Before I continue, I want to add a couple of words of clarification from the last post:
First, I suggested that relative to the documents the canonization committee claims it has, Arseny perjured himself. Here is how I came to that conclusion. The documents the canonization committee says it has from Kharkov would show that a son was born to the Chagovtsov family, after the first year of marriage, apparently. Fr. Andrew Morbey, in a comment on Frontier Orthodoxy, has stated that Archbisop Arseny’s wife died in childbirth, which may well be true, but it seems it would have been with their second child, who would have also died in the process unless we simply have no records of a second son/child. I base this on the online sources that say his wife died in the 1890s. Now, if that is true, then the following testimony seems very odd:
Smitkin: Were you a married man in Russia?
S: Had children, didn’t you?
[. . . other testimony, which, by the way, is fairly hard-hitting–including questioning about a lady who lived with him in New York; the judge upheld Garvan’s objection, noting that Archimandrite Arseny’s character was not on trial . . .]
S: How long had you lived in Kharkov?
A: Not in Kharkov, near Kharkov.
S: Well, near that place, how long had you lived there?
A: About thirteen years.
S: Didn’t your wife give birth to a son to you?
[This may be found on pp. 45-46.]
Now, I am accepting the canonization committee’s evidence and the sources that give her death as the 1890s (though really, she could have died earlier and we’d have the same likelihood of perjury). If I am wrong in accepting the committee’s claim to documentation, then perhaps there is no perjury. Perhaps Dionysius is not really +Arseny’s son (i.e., his wife had an affair and answering “no” to a question that includes the phrase “to you” avoids perjury). Or, perhaps Dionysius is a son to +Arseny through other means (an affair with another woman or adoption, though the adoption option would seem to make the first denial of any children an example of perjury). I realize some might want to claim something was lost in translation or that Arseny misunderstood the question, but I find that misguided and, frankly, incorrect. Fr. Arseny comprehended the Russian translator well enough to clarify details and respond in a way that suggests good communication. The question is whether the documentation from the canonization committee is as solid as it claims. If it is, then relative to that documentation, I think there is perjury. If that documentation is wrong or has been misunderstood, then any of the other scenarios I mentioned could be correct, but none of them would be entirely exonerating of Archbishop Arseny either.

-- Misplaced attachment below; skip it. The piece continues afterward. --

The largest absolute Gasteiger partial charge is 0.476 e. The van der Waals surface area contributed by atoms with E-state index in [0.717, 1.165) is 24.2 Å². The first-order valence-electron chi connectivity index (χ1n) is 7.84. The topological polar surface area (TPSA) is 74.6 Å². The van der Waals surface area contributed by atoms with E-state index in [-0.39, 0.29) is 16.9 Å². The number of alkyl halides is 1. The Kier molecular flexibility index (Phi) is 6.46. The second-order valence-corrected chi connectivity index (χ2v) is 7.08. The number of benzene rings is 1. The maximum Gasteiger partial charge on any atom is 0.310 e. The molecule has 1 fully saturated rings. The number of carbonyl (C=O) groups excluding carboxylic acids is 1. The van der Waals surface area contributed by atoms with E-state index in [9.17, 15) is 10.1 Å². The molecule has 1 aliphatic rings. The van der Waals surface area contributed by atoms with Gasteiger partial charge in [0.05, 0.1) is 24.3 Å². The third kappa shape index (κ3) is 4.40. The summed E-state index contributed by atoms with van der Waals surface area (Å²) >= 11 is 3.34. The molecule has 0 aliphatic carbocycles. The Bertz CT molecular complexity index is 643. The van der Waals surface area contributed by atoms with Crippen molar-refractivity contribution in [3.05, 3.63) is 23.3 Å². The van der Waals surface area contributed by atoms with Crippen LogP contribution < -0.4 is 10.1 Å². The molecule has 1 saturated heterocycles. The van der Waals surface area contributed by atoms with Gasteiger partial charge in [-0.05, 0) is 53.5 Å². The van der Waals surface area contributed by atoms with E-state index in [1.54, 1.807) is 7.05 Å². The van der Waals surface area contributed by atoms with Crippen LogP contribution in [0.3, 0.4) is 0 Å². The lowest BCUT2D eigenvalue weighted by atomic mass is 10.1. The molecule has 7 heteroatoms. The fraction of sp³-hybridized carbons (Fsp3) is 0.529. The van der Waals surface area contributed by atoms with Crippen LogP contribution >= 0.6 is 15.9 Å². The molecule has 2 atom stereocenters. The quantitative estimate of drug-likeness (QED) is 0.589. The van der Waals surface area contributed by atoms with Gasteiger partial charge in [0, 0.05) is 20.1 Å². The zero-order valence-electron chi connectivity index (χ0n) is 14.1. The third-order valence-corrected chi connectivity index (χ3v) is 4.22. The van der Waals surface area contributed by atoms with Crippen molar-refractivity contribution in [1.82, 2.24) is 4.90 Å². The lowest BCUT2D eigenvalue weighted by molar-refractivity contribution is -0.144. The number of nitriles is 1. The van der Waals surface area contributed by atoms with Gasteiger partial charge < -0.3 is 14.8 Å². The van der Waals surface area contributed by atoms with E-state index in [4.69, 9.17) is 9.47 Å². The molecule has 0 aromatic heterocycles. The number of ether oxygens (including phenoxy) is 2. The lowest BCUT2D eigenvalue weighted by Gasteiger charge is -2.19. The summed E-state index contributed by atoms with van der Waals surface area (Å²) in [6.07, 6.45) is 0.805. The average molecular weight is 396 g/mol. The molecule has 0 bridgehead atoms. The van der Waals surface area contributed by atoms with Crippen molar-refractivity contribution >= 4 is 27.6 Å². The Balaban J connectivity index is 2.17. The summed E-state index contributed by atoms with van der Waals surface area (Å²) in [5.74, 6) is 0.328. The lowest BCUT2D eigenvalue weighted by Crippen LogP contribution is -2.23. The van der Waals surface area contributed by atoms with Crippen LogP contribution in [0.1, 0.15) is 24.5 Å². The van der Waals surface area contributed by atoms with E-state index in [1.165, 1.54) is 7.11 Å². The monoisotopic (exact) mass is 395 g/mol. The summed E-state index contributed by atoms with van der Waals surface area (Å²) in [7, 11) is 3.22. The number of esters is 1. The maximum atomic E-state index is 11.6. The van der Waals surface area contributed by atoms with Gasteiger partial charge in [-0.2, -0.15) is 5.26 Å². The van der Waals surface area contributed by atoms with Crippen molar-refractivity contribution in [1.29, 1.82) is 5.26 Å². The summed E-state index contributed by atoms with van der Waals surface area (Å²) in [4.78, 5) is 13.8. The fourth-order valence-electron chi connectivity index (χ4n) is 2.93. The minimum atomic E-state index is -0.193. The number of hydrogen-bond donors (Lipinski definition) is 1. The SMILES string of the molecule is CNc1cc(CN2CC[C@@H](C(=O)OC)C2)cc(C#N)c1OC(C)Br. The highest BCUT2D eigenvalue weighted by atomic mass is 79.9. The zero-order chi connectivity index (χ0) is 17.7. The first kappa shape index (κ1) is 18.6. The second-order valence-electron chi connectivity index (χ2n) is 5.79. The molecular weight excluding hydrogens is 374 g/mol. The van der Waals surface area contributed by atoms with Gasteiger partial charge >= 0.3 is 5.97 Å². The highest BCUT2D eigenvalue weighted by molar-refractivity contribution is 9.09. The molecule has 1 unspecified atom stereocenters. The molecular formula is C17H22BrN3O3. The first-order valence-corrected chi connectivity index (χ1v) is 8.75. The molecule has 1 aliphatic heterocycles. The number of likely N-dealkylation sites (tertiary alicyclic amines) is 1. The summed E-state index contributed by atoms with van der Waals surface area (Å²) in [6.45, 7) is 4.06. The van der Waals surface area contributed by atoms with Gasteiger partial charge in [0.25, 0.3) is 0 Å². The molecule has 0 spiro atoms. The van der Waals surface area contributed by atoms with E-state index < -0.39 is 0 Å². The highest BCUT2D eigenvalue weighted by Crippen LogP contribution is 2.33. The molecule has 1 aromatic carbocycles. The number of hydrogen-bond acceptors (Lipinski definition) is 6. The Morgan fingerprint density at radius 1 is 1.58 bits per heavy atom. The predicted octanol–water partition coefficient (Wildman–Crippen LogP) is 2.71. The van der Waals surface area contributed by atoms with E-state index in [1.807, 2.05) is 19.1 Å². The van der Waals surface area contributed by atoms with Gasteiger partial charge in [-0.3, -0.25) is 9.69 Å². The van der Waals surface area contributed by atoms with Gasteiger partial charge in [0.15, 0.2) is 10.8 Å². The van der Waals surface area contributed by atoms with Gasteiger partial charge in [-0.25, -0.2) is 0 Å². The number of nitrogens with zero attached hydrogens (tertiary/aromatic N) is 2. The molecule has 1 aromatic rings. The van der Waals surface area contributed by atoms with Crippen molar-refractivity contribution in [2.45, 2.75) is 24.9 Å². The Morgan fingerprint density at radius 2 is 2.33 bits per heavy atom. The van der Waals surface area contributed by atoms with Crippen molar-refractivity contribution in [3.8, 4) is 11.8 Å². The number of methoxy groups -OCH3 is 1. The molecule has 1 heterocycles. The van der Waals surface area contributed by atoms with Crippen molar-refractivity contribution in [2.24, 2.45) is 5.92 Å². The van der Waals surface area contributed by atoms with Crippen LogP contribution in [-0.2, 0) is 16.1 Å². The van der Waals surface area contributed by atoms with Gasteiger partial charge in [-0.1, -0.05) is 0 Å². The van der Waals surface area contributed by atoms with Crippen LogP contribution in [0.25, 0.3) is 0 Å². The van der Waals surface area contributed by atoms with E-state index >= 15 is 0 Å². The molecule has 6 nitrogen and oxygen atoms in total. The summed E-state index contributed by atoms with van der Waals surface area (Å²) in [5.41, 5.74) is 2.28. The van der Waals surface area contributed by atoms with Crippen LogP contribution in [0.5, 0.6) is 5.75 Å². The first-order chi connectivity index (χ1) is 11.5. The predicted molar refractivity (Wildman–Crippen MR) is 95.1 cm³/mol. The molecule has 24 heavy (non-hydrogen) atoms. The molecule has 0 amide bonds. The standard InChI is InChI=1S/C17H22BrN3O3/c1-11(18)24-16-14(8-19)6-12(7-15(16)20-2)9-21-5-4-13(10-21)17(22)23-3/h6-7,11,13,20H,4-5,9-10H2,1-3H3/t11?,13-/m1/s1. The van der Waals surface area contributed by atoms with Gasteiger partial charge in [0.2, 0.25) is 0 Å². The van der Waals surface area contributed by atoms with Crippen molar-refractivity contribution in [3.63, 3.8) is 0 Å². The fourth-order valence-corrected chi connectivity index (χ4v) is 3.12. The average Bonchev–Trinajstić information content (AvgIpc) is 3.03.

Second, when I mentioned Mary Krinitsky appearing nervous or confused, that is a judgment call I am making on the basis of the readings and exchanges and one I am making despite the clear translation difficulties. Her native Carpatho-Rusyn caused difficulty for the Russian translator and juror nine, the Pole, gave it his best shot in order to help.
Third, I wish to apologize to all the lawyers out there who want a sense for the momentum and flow of the trial, a better sense for what’s being objected to and how objections are handled, what kinds of questions are asked, etc. That is not the kind of analysis I am providing here. The trial transcript will be up on Monday, so any and all legally trained experts will be able to read the transcript for themselves at that time. In the meantime, know that my analysis is one that is simply looking for consistencies and inconsistencies within the narratives given and arguments made.
Now, I turn to the defense’s case. Due to its length, I’m going to divide it into two, maybe three parts. I ask that the readers forgive me for stringing this out. My intent is not to keep everyone hanging, but rather to keep the posts both an easily typable and readable length. The defense opened its case on page 175. Smitkin asked that the charges be dropped due to the state’s inability to make a strong enough case, but the court overruled and he continued on.